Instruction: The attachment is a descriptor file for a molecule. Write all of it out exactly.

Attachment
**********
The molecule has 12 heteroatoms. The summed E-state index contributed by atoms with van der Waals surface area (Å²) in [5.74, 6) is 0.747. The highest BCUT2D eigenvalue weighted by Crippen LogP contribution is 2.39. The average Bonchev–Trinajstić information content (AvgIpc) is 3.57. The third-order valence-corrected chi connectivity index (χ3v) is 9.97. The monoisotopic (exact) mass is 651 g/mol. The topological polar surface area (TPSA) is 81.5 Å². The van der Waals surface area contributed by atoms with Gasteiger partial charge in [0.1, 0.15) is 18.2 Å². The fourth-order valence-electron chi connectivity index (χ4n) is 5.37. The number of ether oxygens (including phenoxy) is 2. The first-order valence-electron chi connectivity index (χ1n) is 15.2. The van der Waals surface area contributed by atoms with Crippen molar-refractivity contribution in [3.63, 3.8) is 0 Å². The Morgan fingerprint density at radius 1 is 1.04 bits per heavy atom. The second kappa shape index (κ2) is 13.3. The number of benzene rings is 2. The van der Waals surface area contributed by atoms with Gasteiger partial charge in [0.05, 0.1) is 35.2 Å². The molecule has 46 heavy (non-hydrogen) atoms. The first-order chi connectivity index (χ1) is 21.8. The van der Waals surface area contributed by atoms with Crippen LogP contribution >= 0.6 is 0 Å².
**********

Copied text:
The molecule has 12 heteroatoms. The summed E-state index contributed by atoms with van der Waals surface area (Å²) in [5.74, 6) is 0.747. The highest BCUT2D eigenvalue weighted by Crippen LogP contribution is 2.39. The average Bonchev–Trinajstić information content (AvgIpc) is 3.57. The third-order valence-corrected chi connectivity index (χ3v) is 9.97. The monoisotopic (exact) mass is 651 g/mol. The topological polar surface area (TPSA) is 81.5 Å². The van der Waals surface area contributed by atoms with Gasteiger partial charge in [0.1, 0.15) is 18.2 Å². The fourth-order valence-electron chi connectivity index (χ4n) is 5.37. The number of ether oxygens (including phenoxy) is 2. The first-order valence-electron chi connectivity index (χ1n) is 15.2. The van der Waals surface area contributed by atoms with Crippen molar-refractivity contribution in [3.63, 3.8) is 0 Å². The Morgan fingerprint density at radius 1 is 1.04 bits per heavy atom. The second kappa shape index (κ2) is 13.3. The number of benzene rings is 2. The van der Waals surface area contributed by atoms with Gasteiger partial charge in [0.05, 0.1) is 35.2 Å². The molecule has 46 heavy (non-hydrogen) atoms. The first-order chi connectivity index (χ1) is 21.8. The van der Waals surface area contributed by atoms with Crippen LogP contribution >= 0.6 is 0 Å².